The antiseptic relationship our culture has with the dead creates the need to distort reality by disguising death’s pallor, involving a ritualistic process of pumping the body full of chemicals and transforming it into an imitation of its former self. Without a living agency, the body becomes a hollow vessel; ready for expelling, filling, and masking. By purposefully creating a fiction of repose, the mortician lures the viewer’s mind away from our finite mortality and toward something more easily digestible, though less tangible.

Ally Christmas (b. 1991 in Northern VA) is a visual artist currently living and working out of Athens, GA. After earning her BA in Photography from the University of Virginia in 2013, Christmas went on to stay at the school for another year as a recipient of the 5th Year Aunspaugh Fellowship. She is an active member of the Society for Photographic Education, from whom she received a Graduate Student Award in 2016 to attend their national conference. She is currently pursuing her Masters in Fine Arts at the University of Georgia in Photo/Video, and she has taught a number of courses at the college level – including Contemporary Video, Intro to Photo & Image Culture, and Art Criticism.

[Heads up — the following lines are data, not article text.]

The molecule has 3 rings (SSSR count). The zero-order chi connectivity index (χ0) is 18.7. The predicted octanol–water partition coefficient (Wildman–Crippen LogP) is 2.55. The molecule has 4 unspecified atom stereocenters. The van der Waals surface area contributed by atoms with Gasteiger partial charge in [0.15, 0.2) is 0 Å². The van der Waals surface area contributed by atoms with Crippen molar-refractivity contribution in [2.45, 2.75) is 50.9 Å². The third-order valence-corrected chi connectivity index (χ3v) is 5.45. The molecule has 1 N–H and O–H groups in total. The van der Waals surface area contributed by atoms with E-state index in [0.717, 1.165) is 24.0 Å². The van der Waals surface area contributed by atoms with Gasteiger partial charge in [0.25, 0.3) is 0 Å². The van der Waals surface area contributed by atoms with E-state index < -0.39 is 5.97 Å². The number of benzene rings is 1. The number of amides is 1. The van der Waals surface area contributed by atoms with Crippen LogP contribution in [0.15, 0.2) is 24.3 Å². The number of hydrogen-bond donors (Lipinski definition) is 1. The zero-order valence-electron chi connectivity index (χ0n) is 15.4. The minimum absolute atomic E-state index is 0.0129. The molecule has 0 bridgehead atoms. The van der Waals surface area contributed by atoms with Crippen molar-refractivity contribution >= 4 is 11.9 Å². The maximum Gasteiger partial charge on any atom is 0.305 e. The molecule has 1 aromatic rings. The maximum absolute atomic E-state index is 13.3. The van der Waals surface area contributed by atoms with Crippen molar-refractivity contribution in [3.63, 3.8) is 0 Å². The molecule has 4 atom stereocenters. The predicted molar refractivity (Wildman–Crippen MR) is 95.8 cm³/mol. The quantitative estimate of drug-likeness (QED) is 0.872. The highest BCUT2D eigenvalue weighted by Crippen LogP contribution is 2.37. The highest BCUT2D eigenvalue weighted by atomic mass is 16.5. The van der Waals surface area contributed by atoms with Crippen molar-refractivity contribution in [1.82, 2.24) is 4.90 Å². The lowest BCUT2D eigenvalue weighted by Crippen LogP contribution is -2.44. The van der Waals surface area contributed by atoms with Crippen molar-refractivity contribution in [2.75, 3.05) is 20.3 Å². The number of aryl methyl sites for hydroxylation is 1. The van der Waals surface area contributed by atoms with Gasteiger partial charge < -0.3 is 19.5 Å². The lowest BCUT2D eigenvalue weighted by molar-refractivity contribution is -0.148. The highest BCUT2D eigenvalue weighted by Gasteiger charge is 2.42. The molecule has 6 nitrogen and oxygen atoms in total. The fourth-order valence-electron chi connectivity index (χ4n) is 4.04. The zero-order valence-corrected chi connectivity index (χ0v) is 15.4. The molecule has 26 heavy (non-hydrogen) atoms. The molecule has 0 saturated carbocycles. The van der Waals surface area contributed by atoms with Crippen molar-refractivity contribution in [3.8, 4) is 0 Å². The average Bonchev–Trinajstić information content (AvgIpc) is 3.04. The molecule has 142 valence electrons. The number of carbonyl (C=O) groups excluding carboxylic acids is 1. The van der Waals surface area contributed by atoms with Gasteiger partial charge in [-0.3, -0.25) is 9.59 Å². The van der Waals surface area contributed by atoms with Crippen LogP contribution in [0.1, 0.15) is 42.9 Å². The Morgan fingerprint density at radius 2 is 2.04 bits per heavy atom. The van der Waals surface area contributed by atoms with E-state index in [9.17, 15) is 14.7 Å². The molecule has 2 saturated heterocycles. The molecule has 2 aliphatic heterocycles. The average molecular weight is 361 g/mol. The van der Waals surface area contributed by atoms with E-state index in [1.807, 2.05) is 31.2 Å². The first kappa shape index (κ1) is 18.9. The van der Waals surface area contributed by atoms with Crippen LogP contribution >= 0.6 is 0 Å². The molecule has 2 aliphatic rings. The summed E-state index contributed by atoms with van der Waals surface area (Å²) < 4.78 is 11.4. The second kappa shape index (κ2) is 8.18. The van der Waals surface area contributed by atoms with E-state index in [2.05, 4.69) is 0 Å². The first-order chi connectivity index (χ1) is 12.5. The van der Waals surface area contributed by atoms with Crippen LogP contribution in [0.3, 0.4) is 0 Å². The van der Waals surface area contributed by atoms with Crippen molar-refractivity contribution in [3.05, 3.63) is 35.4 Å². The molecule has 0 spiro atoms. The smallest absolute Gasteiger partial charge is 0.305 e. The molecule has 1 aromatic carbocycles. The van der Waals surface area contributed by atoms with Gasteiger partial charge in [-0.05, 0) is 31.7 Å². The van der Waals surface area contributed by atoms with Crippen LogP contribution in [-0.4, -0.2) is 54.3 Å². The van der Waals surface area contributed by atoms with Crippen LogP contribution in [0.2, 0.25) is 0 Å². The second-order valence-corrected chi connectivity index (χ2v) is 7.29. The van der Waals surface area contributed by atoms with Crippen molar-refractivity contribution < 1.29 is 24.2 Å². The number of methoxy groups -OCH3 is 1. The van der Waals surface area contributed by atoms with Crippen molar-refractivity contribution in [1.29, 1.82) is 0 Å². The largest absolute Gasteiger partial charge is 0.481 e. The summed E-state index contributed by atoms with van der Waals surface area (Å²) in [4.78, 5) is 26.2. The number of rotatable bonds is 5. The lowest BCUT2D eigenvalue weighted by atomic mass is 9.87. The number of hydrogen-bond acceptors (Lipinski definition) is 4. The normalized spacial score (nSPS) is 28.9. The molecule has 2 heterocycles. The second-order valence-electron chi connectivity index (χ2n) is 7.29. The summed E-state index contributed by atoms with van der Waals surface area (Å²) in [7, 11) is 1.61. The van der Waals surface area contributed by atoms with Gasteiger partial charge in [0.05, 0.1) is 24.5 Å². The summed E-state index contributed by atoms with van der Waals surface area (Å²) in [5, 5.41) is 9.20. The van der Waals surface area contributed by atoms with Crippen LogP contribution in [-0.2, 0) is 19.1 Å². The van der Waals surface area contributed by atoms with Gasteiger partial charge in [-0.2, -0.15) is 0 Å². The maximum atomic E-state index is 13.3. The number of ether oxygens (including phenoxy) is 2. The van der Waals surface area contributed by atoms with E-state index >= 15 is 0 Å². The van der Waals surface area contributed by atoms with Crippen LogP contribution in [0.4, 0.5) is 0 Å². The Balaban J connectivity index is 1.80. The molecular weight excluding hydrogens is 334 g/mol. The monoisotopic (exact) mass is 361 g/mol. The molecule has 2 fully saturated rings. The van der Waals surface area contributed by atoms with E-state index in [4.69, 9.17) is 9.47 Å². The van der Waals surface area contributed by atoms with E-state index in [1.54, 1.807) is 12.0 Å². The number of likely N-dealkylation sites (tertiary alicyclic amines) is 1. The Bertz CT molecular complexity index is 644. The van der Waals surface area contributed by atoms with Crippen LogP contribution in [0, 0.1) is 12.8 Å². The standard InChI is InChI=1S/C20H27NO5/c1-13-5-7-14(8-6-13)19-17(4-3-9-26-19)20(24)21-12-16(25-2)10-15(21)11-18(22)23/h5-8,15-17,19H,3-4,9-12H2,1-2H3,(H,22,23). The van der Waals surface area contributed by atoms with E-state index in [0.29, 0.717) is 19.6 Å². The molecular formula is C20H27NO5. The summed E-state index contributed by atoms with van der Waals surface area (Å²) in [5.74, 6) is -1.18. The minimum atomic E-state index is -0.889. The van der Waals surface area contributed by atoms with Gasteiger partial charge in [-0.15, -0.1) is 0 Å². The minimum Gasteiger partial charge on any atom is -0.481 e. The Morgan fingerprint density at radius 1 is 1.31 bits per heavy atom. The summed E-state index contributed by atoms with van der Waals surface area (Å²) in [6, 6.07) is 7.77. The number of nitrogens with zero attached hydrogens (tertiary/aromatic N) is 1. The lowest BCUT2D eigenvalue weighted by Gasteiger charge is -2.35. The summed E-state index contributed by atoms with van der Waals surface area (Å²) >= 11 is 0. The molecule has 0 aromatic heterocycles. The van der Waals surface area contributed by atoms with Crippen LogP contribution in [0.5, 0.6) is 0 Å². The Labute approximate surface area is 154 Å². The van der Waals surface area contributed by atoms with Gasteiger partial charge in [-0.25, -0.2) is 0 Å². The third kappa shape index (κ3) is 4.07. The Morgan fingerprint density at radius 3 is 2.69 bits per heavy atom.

The Knife Cuts Two Ways – Angela Ferraiolo (New York)

The Knife Cuts Two Ways (2017) continues my interests in generative and
systems art. It was abstracted from the pop styles of comic books, music
festivals, and Otaku culture, but also inspired by Korean scroll
painting, flocking algorithms, modular installation, and the city of